Tuesday, February 23, 2016

Book Report - Better than Before

Finally!  It only took a month but I'm finally ready to blog about one of the best non-fiction books I've read in a long time - Better than Before:  What I learned about making and breaking habits - to sleep more, quit sugar, procrastinate less, and generally build a happier life.  (Yes, that is a hell of a subtitle)

Perfection may be an impossible goal, but habits help us to do better.  Making headway toward a good habit, doing better than before, saves us from facing the end of another year with the mournful wish, once again, that we'd done things differently.
Habit is notorious - and rightly so - for its ability to control our actions, even against our will.  By mindfully choosing our habits, we harness the power of mindlessness as a sweeping force for serenity, energy, and growth."
-Better than Before, paperback page 12-

I've been a fan of Gretchen Rubin's books since 2011, when I read her first book on the subject of happiness, habits, and resolutions, The Happiness Project. It so inspired me that I followed in her prescribed footsteps to do my own happiness project, and I even followed it for quite a long time.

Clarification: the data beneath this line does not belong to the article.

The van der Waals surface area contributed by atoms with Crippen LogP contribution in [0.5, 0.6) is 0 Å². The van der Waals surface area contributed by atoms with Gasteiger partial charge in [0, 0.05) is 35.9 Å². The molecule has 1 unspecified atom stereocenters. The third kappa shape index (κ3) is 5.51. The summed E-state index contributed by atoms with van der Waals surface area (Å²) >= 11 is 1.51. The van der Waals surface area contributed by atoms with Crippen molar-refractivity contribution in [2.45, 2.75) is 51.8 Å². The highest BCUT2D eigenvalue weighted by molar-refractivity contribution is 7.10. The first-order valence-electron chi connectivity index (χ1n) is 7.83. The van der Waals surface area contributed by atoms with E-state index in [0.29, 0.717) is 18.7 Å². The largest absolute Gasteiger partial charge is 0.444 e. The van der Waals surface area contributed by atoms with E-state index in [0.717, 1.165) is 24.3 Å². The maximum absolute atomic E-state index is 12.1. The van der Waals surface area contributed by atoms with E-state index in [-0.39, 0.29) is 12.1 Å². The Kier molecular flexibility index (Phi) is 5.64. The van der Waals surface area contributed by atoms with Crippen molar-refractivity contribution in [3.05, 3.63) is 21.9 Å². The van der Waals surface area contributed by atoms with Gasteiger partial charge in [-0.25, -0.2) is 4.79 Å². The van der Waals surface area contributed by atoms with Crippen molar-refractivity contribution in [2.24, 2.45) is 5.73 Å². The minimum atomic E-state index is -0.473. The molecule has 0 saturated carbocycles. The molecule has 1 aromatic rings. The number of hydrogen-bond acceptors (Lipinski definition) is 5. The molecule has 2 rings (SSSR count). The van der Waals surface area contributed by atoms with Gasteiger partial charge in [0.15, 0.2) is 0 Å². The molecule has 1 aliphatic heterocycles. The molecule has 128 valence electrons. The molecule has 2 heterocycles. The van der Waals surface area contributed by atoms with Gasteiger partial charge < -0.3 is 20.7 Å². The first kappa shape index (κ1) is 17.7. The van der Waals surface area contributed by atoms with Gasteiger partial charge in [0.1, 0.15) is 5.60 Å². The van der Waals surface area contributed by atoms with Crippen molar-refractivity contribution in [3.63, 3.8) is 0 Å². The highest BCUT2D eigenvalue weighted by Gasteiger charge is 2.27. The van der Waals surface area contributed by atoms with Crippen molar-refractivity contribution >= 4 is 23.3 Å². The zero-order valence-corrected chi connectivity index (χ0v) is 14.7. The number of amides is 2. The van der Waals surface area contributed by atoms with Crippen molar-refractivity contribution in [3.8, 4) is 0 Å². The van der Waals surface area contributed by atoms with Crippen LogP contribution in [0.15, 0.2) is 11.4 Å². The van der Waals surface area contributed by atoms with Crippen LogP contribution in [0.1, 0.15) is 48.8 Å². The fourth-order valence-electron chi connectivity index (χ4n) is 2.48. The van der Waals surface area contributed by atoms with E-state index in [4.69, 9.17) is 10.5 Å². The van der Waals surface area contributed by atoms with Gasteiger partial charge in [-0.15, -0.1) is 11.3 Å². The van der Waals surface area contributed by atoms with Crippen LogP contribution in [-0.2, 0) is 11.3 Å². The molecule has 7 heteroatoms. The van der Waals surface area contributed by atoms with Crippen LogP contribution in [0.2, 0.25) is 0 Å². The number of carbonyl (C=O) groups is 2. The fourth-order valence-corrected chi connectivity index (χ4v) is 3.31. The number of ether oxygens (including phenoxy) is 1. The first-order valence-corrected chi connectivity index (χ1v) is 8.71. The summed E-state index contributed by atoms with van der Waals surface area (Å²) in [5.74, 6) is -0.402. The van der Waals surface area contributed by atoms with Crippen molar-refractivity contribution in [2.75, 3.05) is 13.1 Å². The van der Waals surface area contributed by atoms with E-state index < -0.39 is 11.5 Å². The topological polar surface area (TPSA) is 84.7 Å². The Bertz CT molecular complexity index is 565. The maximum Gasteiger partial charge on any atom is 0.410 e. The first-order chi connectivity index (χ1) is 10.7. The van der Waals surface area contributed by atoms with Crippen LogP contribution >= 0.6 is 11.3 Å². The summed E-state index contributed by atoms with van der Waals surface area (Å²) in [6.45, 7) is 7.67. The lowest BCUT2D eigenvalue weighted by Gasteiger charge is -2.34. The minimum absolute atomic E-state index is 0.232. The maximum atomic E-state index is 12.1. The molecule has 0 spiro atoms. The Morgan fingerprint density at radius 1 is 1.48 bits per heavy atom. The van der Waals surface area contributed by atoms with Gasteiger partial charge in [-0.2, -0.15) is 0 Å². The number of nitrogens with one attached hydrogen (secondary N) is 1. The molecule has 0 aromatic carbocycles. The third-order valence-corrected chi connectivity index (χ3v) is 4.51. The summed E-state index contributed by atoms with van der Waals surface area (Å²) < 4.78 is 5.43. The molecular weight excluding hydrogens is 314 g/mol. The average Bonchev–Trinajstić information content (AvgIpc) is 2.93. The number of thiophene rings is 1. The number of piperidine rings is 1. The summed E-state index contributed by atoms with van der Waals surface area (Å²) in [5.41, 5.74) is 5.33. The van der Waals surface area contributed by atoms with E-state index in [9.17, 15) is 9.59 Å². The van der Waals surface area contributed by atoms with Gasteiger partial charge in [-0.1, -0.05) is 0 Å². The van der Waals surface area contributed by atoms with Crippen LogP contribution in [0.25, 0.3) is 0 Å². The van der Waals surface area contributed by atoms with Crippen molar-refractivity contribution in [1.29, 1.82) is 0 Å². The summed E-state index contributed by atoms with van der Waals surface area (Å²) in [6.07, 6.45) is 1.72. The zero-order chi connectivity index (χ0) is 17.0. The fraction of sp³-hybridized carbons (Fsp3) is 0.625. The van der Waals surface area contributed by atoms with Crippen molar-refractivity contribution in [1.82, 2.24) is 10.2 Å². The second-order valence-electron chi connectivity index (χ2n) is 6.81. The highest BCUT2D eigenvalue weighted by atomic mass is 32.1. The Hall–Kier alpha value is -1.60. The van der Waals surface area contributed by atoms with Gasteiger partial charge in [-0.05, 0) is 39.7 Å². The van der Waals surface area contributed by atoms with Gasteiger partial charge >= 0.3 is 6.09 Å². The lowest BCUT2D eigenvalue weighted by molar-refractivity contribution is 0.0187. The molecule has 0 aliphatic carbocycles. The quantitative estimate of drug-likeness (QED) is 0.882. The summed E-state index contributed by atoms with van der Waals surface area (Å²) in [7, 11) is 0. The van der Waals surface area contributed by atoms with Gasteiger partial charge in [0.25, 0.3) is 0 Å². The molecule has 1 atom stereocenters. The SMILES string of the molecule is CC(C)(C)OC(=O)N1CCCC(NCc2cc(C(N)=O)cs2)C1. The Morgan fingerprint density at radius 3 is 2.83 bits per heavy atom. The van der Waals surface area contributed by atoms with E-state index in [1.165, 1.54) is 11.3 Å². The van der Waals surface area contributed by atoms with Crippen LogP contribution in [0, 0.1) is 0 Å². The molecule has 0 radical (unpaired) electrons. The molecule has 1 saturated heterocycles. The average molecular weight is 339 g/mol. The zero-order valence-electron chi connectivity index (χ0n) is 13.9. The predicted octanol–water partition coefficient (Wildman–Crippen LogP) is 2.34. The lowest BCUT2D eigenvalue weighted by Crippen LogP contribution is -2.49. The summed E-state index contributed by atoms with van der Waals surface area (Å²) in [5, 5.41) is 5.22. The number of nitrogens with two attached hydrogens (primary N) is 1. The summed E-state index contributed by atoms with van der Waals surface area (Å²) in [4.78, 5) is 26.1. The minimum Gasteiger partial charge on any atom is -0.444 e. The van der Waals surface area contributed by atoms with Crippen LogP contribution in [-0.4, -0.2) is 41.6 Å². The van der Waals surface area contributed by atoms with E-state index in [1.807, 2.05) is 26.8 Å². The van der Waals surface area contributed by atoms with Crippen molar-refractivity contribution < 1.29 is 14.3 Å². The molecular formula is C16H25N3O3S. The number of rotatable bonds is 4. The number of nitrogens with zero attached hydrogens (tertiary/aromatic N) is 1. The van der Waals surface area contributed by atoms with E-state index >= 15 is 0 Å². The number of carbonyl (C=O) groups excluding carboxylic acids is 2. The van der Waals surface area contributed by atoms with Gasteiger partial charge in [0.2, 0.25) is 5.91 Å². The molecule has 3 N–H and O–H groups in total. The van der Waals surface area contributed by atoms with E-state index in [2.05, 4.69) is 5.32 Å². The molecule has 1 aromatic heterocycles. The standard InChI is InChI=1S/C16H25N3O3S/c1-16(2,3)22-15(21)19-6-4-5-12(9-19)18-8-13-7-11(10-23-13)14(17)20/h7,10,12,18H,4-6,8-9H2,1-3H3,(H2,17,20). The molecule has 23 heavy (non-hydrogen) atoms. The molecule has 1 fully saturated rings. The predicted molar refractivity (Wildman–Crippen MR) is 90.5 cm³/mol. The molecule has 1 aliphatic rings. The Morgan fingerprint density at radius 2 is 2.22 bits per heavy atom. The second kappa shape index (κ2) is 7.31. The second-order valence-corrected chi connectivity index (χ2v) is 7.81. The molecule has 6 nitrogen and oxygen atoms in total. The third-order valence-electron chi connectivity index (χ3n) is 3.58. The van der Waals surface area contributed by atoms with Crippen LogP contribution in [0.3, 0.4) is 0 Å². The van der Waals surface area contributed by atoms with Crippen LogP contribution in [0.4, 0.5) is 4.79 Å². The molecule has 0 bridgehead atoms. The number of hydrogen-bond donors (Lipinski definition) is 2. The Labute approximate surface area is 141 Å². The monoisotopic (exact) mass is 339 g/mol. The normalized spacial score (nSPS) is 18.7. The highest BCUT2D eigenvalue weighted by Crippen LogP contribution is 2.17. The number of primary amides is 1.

Rubin goes deeper in her latest book to talk about the minute architecture of our daily lives - our habits.  How we form them, how we keep or break them, why we may want to make or break particular habits, how we can strengthen them, and the almost innumerable ways in which we try to get out of doing what's in our own best interest.

As illustrated in the quote above, she highlights how when something is truly habit, we do it without thinking.  It's so deeply ingrained that, theoretically, we are able to exert little to no self control when acting on it.  As a yoga teacher, constantly inundated with the idea of "mindfulness" in day to day conversations, it was amazing and fascinating to discover all of the upsides of "mindlessness!"

Rubin begins by stating that in order to truly have clarity and take control over our life's habits, we first have to identify what our tendency is.  She divides people into four basic categories - Upholders, Questioners, Obligers, and Rebels, based on their likelihood to respond to particular expectations of life.  Outer expectations would be defined as - meeting work or school deadlines, keeping particular appointments, etc., and inner expectations could be to keep a New Year's Resolution, stop snacking after dinner, quit snoozing, etc.